The use of direct oral anticoagulants including apixaban, rivaroxaban, and dabigatran, which are approved for several therapeutic indications, can simplify perioperative and postoperative management of anticoagulation.
Utilization of regional neuraxial anesthesia in patients receiving anticoagulants carries a relatively small risk of hematoma, the serious complications of which must be acknowledged. Given the extensive use of regional anesthesia in surgery and the increasing number of patients receiving direct oral anticoagulants, it is crucial to understand the current clinical data on the risk of hemorrhagic complications in this setting, particularly for anesthesiologists.
They discuss current data, guideline recommendations, and best practice advice on effective management of the direct oral anticoagulants and regional anesthesia, including in specific clinical situations, such as patients undergoing major orthopedic surgery at high risk of a thromboembolic event, or patients with renal impairment at an increased risk of bleeding.
Venous thromboembolism (VTE), comprising deep vein thrombosis (DVT) and pulmonary embolism (PE), and its long-term complications cause significant morbidity, mortality and healthcare costs.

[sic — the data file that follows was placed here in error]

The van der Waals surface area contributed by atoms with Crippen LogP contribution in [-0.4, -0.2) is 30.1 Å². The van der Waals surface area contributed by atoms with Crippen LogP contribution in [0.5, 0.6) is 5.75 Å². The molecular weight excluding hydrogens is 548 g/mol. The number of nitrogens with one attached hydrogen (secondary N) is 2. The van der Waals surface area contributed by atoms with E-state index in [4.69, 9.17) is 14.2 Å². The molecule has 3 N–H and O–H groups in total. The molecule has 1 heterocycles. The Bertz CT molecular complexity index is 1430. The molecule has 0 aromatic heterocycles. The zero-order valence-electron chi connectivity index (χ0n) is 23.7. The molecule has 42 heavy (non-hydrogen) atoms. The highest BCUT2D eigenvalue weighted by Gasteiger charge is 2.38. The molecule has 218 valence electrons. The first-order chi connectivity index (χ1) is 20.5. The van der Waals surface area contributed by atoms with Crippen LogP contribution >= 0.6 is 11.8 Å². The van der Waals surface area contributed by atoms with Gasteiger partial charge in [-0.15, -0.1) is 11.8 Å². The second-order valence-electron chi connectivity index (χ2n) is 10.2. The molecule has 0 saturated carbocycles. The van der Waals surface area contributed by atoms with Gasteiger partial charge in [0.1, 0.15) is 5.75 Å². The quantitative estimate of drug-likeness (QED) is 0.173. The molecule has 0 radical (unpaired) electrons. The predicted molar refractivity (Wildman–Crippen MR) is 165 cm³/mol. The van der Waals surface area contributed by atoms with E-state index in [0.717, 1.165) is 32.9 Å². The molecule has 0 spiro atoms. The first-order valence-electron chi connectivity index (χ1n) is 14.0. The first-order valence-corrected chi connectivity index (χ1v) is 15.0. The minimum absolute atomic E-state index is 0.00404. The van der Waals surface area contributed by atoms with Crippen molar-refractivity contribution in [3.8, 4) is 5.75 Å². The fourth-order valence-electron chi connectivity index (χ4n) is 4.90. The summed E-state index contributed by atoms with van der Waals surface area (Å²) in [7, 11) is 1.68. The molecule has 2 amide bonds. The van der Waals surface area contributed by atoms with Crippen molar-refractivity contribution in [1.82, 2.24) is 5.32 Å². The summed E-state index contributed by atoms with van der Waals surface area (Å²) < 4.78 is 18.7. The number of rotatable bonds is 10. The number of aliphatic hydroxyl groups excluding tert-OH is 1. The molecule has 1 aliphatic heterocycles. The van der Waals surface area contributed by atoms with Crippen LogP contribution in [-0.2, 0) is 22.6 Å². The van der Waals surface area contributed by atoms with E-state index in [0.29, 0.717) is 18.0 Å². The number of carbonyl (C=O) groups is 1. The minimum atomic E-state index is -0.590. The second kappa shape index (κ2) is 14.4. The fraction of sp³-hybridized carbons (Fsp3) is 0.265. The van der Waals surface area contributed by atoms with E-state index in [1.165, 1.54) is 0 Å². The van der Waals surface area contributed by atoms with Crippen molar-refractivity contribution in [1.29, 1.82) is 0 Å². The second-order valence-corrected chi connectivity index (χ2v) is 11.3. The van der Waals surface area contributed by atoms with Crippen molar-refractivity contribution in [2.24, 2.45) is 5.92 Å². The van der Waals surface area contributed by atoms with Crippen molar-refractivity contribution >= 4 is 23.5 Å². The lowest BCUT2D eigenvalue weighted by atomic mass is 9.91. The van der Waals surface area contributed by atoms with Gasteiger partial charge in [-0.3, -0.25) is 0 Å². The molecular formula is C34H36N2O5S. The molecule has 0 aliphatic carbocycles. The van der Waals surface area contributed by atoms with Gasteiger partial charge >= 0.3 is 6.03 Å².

Risk Of VTE
The risk of VTE is particularly high in patients who undergo major orthopedic surgery, such as total knee or hip replacement surgery; therefore, these patients routinely receive anticoagulants for short-term perioperative and postoperative thromboprophylaxis.
Whether a patient is receiving long-term anticoagulation (for the treatment or prevention of VTE or stroke prevention in patients with non-valvular atrial fibrillation [AF]) before orthopedic surgery should also be considered because appropriate anticoagulant management based on the risk of thromboembolism and bleeding is crucial in these patients.
Additionally, the use of regional neuraxial anesthesia poses a risk of hematoma in patients receiving anticoagulants, because of the insertion and removal of the needle and catheter. Regional anesthesia techniques have become increasingly popular because they offer several benefits over general anesthesia and traditional systemic analgesia, including reduced risk of mortality and less postoperative pain, thus facilitating early postoperative mobilization of the limbs and consequently reducing the chances of postoperative VTE.
Regional anesthesia is used in millions of operations each year and, at a time when the use of the direct OACs is growing, bleeding-related complications could arise if appropriate guidance is not followed.
Patients undergoing elective major orthopedic surgery receive thromboprophylaxis because of their increased risk of developing VTE. With the overall aging of the population, more patients undergoing major orthopedic surgery are likely to be receiving anticoagulation therapy for thromboembolic disorders before their surgical procedure.
Several direct OACs are currently approved for different therapeutic indications, including prevention of VTE after elective knee or hip replacement surgery, and their use in clinical practice has been growing.
Type Of Anesthesia
The effect of the type of anesthesia on clinical outcomes of the direct OACs is still unclear. Subanalyses of RE-MODEL, RE-NOVATE, and RE-MOBILIZE data suggest that irrespective of the anesthesia used, neuraxial anesthesia was associated with a lower risk of thromboembolic events and VTE-related mortality than general anesthesia.